Still, the obligation to read your insurance is not absolute. negligence does not fulfill this duty, it can shift the burden of proof and become an affirmative defense for a defendant to show that the insurance's failure to te read the insurance's apology defendant's liability. For insured persons, the presumption of the obligation to read your insurance can be overcome if the opportunity to read the insurance was never presented to the insured or if an insurance or insurance condition was made by the insurer or its representative. My first confession for the new year: I have never read my own home insurance policy-to-cover, but one of my New Year's decisions is to do so soon.
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1 See e.g. Heritage Manor of Blaylock Props., Inc. v. Petersson 677 SW2d 689, 691 (Tex. App. – Dallas 1984) (write ref. Nre
2 Barron & # 39 ;s Law Dictionary Stephen H. Gifis, 359-60 (2nd edition 1984).
3 See Empire Gas & Fuel v. Muegge 143 SW 2d 763, 767-68 ( Tex. 1940).
4 Colonial Savings Assoc. V. Taylor 544 SW2d 116 (Tex. 1976).
5 Id. vid 119.
6 See Allstate Vehicle and Prop. Ins. Co. v.Reininger 2020 WL 6928405 (Tex. App.-San Antonio 25 November 2020).
7 See Aspen Specialty Ins. Co. v. Muniz Eng'g Inc. 514 F. Supp. 2d 972. (SD Tex. 2007); Stewart Info. Services Corp. v. Great Am. Ins. Co. 997 F.Supp.2d 650, 670 (SD Tex. 1914) ( cites State Farm County Mut. Ins. Co. of Tex. V. Moran 809 SW 2d 613, 620- 21 (Tex. App. – Corpus Christi 1991) (scripture denied); Omni Metals, Inc. v. Poe & Brown of Tex., Inc. 2002 WL 1331720, * 8 (Tex. App. – Houston [14th Dist.] June 13, 2002) (pet. Denied) (noted that insured failure to read the policy was not an obstacle to misrepresentation).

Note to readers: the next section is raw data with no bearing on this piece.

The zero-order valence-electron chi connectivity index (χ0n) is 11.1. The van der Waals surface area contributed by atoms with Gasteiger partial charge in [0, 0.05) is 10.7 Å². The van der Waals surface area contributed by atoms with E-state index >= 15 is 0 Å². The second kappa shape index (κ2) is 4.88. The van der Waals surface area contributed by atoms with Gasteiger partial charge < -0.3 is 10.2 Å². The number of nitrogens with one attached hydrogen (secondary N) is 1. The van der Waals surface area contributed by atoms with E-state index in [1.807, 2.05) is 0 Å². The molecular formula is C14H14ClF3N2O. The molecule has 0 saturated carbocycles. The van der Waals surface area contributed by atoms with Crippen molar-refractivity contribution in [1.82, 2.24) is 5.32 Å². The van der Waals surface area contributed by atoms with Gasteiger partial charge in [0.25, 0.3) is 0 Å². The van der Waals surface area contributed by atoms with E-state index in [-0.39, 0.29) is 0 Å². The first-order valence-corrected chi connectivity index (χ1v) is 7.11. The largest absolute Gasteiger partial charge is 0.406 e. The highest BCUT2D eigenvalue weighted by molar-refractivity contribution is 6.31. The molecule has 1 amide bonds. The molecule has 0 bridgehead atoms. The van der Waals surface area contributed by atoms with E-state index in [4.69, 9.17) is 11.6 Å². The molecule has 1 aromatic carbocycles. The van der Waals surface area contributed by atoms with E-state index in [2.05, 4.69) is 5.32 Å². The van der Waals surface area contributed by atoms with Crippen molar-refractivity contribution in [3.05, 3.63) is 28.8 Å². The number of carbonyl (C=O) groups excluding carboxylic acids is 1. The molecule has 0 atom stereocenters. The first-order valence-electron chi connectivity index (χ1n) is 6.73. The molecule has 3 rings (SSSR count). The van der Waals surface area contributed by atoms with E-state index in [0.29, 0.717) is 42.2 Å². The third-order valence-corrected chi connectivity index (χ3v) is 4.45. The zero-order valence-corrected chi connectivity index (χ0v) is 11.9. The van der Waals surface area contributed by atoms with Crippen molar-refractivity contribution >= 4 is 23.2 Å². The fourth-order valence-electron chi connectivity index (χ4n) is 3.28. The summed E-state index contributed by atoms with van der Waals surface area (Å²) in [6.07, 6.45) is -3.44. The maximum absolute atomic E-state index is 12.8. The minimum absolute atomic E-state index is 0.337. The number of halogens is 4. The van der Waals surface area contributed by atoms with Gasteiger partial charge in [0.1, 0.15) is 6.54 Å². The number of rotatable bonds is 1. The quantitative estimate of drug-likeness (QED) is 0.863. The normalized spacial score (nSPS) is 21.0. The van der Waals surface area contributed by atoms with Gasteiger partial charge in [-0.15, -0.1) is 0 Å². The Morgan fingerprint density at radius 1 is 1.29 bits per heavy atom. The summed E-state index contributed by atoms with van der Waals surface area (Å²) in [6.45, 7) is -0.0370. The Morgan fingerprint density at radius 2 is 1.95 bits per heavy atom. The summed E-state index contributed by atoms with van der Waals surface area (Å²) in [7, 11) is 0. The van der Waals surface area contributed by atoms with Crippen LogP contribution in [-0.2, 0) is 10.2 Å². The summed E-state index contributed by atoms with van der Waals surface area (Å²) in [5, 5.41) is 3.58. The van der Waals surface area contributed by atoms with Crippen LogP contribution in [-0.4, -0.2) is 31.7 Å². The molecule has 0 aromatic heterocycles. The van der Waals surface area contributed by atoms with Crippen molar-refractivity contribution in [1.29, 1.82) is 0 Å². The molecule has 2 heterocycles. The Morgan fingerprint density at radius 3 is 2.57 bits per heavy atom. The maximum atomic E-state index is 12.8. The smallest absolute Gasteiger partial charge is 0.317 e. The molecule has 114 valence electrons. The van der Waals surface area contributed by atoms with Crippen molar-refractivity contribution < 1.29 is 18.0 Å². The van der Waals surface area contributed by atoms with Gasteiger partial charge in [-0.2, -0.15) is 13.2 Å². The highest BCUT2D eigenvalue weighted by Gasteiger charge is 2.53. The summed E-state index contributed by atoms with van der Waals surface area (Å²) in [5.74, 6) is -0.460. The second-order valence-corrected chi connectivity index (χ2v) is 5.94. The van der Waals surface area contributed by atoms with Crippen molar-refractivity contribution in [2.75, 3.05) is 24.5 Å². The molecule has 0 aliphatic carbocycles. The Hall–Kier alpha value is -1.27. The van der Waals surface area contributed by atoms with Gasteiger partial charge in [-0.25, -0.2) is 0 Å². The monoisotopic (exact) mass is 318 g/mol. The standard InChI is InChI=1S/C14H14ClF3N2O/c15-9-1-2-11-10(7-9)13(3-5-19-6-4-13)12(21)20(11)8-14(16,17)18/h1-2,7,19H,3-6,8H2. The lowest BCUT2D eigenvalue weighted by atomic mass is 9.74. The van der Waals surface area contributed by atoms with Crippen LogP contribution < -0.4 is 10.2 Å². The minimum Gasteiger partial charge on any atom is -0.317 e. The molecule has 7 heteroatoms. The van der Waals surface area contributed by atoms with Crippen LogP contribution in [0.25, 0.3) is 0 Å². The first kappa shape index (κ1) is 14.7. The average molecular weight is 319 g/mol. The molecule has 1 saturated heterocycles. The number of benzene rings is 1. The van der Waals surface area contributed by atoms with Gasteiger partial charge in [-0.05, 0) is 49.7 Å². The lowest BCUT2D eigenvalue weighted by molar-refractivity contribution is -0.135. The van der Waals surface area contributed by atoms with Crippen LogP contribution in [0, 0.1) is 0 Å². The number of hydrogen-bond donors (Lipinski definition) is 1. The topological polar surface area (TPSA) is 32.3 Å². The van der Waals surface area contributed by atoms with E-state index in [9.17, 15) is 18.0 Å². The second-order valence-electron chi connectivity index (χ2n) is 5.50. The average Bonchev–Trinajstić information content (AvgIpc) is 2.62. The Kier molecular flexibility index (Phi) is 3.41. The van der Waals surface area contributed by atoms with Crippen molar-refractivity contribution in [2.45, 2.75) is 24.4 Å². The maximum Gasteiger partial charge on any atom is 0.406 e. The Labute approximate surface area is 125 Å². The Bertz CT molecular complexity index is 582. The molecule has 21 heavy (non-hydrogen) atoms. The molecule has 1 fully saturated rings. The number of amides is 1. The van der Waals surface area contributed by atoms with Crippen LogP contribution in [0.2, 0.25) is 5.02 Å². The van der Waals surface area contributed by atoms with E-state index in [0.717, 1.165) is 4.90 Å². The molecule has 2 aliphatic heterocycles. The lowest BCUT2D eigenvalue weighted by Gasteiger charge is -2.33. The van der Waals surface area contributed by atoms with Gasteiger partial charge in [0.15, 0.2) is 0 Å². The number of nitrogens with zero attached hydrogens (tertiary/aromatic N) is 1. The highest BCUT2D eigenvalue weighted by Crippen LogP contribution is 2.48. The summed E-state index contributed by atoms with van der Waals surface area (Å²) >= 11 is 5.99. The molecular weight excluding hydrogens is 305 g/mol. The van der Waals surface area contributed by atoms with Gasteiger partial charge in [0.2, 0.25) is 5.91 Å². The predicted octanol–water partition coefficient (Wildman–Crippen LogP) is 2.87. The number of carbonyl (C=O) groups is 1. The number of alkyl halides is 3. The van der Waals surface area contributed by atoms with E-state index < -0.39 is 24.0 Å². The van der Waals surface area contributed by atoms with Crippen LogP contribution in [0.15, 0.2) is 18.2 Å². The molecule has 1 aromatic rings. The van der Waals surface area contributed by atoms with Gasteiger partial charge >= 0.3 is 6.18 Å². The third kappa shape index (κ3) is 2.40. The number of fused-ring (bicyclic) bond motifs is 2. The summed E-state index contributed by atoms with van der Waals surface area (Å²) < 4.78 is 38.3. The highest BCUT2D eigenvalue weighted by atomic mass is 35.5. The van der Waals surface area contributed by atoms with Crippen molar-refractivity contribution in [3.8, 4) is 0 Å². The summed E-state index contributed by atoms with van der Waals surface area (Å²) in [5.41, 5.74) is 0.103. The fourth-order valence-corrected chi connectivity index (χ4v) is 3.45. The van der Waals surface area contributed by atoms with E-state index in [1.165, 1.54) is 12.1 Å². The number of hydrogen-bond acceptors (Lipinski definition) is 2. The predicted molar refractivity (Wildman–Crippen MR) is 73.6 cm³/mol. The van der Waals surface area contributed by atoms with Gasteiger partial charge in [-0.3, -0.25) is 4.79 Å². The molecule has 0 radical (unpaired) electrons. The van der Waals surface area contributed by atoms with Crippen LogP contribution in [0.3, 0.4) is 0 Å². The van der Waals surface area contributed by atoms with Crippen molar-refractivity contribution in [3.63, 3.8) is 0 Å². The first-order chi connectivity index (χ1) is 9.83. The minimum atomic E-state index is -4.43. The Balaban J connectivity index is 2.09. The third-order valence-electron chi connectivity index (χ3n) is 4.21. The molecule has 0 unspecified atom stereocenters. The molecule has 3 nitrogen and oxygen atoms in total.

8 Aspen Spec. Co. v. Muniz Eng & # 39; g, Inc. 514 F.Supp.2d 972, 986 (SD Tex. 2007).
9 Id. at 985-88.
10 Id. at 986.
11 Stewart Info. Servs. Corp. v. Great Am. Ins. Co ., 997 F. Supp. 2d 650 (SD Tex. 2014) ( with reference to State Farm County Mut. Ins. Co. of Tex. V. Moran 809 SW2d 613, 620-21 (Tex. App. – Corpus Christi 1991) (writing denied).
12 Steward Info serves. 997 F.Supp.2d at 670. [19659044]